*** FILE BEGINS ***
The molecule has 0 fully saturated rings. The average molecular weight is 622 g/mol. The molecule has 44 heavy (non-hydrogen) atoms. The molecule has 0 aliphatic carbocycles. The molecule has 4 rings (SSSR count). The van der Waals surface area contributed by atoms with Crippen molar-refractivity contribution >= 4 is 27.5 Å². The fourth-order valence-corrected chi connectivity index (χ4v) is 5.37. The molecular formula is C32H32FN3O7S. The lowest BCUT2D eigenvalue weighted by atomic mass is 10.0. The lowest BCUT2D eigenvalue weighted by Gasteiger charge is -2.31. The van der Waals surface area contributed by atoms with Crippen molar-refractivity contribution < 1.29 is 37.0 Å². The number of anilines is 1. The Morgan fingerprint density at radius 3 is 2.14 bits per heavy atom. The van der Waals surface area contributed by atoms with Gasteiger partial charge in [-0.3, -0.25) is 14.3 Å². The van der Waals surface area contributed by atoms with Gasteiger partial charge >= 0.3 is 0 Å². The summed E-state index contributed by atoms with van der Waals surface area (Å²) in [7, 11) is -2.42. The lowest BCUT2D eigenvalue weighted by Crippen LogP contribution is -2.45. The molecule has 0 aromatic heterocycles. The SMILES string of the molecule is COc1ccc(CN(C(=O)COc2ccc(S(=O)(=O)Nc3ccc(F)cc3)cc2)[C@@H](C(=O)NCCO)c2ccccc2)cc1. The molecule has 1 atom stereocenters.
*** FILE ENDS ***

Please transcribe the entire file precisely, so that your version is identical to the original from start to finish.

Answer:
The molecule has 0 fully saturated rings. The average molecular weight is 622 g/mol. The molecule has 44 heavy (non-hydrogen) atoms. The molecule has 0 aliphatic carbocycles. The molecule has 4 rings (SSSR count). The van der Waals surface area contributed by atoms with Crippen molar-refractivity contribution >= 4 is 27.5 Å². The fourth-order valence-corrected chi connectivity index (χ4v) is 5.37. The molecular formula is C32H32FN3O7S. The lowest BCUT2D eigenvalue weighted by atomic mass is 10.0. The lowest BCUT2D eigenvalue weighted by Gasteiger charge is -2.31. The van der Waals surface area contributed by atoms with Crippen molar-refractivity contribution < 1.29 is 37.0 Å². The number of anilines is 1. The Morgan fingerprint density at radius 3 is 2.14 bits per heavy atom. The van der Waals surface area contributed by atoms with Gasteiger partial charge in [-0.3, -0.25) is 14.3 Å². The van der Waals surface area contributed by atoms with Gasteiger partial charge >= 0.3 is 0 Å². The summed E-state index contributed by atoms with van der Waals surface area (Å²) in [7, 11) is -2.42. The lowest BCUT2D eigenvalue weighted by Crippen LogP contribution is -2.45. The molecule has 0 aromatic heterocycles. The SMILES string of the molecule is COc1ccc(CN(C(=O)COc2ccc(S(=O)(=O)Nc3ccc(F)cc3)cc2)[C@@H](C(=O)NCCO)c2ccccc2)cc1. The molecule has 1 atom stereocenters.